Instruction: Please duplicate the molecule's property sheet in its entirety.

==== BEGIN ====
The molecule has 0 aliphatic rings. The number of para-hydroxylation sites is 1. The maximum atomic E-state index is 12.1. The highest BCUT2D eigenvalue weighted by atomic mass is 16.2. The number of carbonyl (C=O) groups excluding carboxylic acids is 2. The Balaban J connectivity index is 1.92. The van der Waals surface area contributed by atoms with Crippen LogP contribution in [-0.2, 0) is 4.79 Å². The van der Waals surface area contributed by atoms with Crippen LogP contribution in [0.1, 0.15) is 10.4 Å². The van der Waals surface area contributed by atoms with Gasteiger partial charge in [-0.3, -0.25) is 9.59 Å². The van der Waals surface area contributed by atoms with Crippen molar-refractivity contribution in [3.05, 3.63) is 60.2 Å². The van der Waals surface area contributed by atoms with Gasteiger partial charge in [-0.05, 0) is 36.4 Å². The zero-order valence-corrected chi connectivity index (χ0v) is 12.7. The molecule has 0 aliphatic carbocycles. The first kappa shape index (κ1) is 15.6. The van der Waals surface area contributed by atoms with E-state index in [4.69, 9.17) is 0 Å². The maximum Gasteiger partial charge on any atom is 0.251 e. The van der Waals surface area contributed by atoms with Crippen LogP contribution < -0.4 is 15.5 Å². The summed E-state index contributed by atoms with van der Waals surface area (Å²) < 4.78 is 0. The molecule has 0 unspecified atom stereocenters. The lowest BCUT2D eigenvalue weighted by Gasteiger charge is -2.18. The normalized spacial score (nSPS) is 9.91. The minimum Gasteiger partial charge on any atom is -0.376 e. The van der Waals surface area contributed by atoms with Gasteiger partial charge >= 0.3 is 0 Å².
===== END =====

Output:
The molecule has 0 aliphatic rings. The number of para-hydroxylation sites is 1. The maximum atomic E-state index is 12.1. The highest BCUT2D eigenvalue weighted by atomic mass is 16.2. The number of carbonyl (C=O) groups excluding carboxylic acids is 2. The Balaban J connectivity index is 1.92. The van der Waals surface area contributed by atoms with Crippen LogP contribution in [-0.2, 0) is 4.79 Å². The van der Waals surface area contributed by atoms with Crippen LogP contribution in [0.1, 0.15) is 10.4 Å². The van der Waals surface area contributed by atoms with Gasteiger partial charge in [-0.3, -0.25) is 9.59 Å². The van der Waals surface area contributed by atoms with Crippen molar-refractivity contribution in [3.05, 3.63) is 60.2 Å². The van der Waals surface area contributed by atoms with Gasteiger partial charge in [-0.05, 0) is 36.4 Å². The zero-order valence-corrected chi connectivity index (χ0v) is 12.7. The molecule has 0 aliphatic carbocycles. The first kappa shape index (κ1) is 15.6. The van der Waals surface area contributed by atoms with E-state index in [4.69, 9.17) is 0 Å². The maximum Gasteiger partial charge on any atom is 0.251 e. The van der Waals surface area contributed by atoms with Crippen LogP contribution < -0.4 is 15.5 Å². The summed E-state index contributed by atoms with van der Waals surface area (Å²) < 4.78 is 0. The molecule has 0 unspecified atom stereocenters. The lowest BCUT2D eigenvalue weighted by Gasteiger charge is -2.18. The normalized spacial score (nSPS) is 9.91. The minimum Gasteiger partial charge on any atom is -0.376 e. The van der Waals surface area contributed by atoms with Gasteiger partial charge >= 0.3 is 0 Å².